Abuse of Women in/by the Media – Leveson Inquiry submission


Lord Justice Leveson opened the hearings on 14 November 2011, saying: “The press provides an essential check on all aspects of public life. That is why any failure within the media affects all of us. At the heart of this Inquiry, therefore, may be one simple question: who guards the guardians?”

I call on the Leveson Inquiry to establish a monitor for the Abuse of Women in/by the Media and to create a platform for this type of journalism to stop as part of Module 4: Submissions on The Future Regime for the Press.

In July, London lit up with the opening ceremony of London 2012. During the event, the Suffragettes were wheeled out to show how far we had advanced as a society and how far we’d come as a western civilisation. Have we really?

There are some male dominated industries, journalism is one – and I have worked in film and television for over 25 years – I know all about the aside remarks about my arse, snide comments, stares at my breasts, sexual innuendo, put downs in meetings and judgement of my capability based on the fact that I have a vagina (yes, that word again). I have endured the whistles from builders, groping in nightclubs and pubs and the inevitable judgment on my appearance, comments on the length of my skirt, the tightness of my jeans/t-shirt etc.

Now as a General Manager for a film post production company, and having worked my way up the ranks, I still have to deal with the “don’t get emotional” comments when I need to manage a difficult situation at work. I call it when it happens, and I can change my work environment because I am the boss. This attitude, and the fact that men feel they can make comments like this, is perpetuated by the onslaught of soft porn and opinion-based ‘journalism’ we are bombarded with from the mainstream media today.

If you haven’t read them already, please feel free to review the links here from recent ‘stories’ about Kristen Stewart, Geri Halliwell, Page 3 Girls, and you will see that we have not evolved one iota – the Media continues to treat women as play things and mindless twits who allegedly hug teddy bears, seek spiritual support – or better still – just get their kit off and act like a porn star. These three examples took me all of two minutes to find on The Sun* online – and these are accessible to young women all over the world. Is that how you would like your daughter, niece, granddaughter, girlfriend, sister or wife portrayed. Or are you OK with the continued denigration of women on a daily basis? We have reduced women to objects (again) and technology has brought it onto the phones of our children – I strongly feel that more responsibility is needed from the Media and its regulators.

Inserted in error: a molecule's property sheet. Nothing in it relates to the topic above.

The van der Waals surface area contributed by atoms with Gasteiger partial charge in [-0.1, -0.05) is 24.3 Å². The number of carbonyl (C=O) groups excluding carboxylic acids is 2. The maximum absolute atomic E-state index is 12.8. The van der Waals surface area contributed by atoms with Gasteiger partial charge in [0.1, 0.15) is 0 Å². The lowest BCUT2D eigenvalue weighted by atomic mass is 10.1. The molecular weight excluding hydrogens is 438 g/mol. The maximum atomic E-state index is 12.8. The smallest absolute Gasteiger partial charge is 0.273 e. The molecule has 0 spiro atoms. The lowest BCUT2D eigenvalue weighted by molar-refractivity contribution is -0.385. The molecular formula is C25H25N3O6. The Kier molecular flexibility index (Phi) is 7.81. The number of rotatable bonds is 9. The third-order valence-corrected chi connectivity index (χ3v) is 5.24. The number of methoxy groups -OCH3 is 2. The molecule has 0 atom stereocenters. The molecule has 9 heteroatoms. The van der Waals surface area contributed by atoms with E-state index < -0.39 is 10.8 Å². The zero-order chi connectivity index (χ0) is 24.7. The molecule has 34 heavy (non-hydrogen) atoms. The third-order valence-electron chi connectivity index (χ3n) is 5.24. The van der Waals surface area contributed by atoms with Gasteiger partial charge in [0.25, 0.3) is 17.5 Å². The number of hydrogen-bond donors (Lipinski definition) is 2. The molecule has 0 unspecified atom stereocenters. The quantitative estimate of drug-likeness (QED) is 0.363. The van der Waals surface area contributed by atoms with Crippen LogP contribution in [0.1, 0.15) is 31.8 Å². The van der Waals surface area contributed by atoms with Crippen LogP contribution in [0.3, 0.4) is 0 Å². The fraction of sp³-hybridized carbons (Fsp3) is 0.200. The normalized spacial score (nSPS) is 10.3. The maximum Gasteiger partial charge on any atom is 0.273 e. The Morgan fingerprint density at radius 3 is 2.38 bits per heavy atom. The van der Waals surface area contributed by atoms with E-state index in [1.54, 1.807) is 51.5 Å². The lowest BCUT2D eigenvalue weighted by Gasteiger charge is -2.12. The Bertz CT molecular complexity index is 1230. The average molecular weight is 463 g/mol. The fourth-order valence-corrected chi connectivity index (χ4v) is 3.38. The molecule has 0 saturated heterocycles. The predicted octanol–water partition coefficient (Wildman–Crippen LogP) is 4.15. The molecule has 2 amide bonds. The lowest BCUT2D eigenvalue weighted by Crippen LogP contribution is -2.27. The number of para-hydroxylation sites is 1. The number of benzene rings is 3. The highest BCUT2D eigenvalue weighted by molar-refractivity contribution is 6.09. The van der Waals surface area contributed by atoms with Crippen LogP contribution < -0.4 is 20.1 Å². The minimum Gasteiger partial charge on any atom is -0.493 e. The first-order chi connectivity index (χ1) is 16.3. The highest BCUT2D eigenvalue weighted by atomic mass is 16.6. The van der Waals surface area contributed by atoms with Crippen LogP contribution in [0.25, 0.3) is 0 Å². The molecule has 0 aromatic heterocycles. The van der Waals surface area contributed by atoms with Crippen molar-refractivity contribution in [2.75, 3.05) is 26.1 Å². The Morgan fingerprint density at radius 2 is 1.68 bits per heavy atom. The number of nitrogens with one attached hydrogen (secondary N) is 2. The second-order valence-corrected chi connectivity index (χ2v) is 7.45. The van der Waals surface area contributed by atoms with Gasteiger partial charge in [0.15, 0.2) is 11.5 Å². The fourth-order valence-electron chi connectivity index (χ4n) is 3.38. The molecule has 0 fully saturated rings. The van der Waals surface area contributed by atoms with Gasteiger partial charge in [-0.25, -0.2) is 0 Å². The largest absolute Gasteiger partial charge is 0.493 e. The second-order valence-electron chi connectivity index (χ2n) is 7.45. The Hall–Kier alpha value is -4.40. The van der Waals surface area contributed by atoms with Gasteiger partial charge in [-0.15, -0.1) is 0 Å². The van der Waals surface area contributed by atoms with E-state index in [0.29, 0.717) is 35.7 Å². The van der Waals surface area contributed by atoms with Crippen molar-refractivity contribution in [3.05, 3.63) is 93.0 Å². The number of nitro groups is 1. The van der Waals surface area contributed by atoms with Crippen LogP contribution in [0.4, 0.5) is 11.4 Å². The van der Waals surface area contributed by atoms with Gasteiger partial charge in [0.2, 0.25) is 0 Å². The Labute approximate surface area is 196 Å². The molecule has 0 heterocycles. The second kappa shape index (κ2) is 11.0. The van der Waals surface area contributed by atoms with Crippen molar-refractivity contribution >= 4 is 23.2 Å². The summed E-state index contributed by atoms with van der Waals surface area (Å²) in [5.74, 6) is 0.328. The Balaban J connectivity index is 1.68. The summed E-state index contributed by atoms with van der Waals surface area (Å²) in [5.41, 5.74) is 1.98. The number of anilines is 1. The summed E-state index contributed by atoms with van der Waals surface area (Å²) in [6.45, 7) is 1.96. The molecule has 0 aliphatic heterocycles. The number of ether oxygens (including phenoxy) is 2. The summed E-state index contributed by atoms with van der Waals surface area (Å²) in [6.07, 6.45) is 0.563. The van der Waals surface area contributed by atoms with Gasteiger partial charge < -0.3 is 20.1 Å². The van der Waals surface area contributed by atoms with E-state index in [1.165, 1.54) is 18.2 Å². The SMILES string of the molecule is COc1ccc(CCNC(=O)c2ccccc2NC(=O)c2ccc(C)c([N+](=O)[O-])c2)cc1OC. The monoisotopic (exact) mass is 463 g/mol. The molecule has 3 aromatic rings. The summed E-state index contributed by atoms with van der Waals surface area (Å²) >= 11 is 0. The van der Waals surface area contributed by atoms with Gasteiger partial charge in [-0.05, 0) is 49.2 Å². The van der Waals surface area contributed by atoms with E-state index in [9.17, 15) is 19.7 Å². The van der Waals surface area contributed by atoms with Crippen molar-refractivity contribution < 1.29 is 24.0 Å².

Now I know most men will say – “Love, if you don’t like it then don’t read it, you sensitive little thing.” With a patronising tone aimed at belittling any feeling of objectification these stories/publications have on women. And I know there are some women who would discount this opinion with “Don’t be a prude – you just need a f*&k/vodka/chocolate”.

Amazing women inspire me, it’s simple mathematics that there are no stories written about them in the media – those representations don’t interest the Editors, obviously, as they believe they won’t sell papers. The print industry is dying and they need to sensationalise and sexualise stories about women  to drive people to their websites.

We are supposedly in a modern western society where women have the right to choose what we study, where we work, where we live, whom we marry, what we wear, whom we date, what we eat and the life we live. There are other women in the world who do not have these freedoms and are still subjected to witch hunts, stoning, slavery, forced marriages and lives of abuse.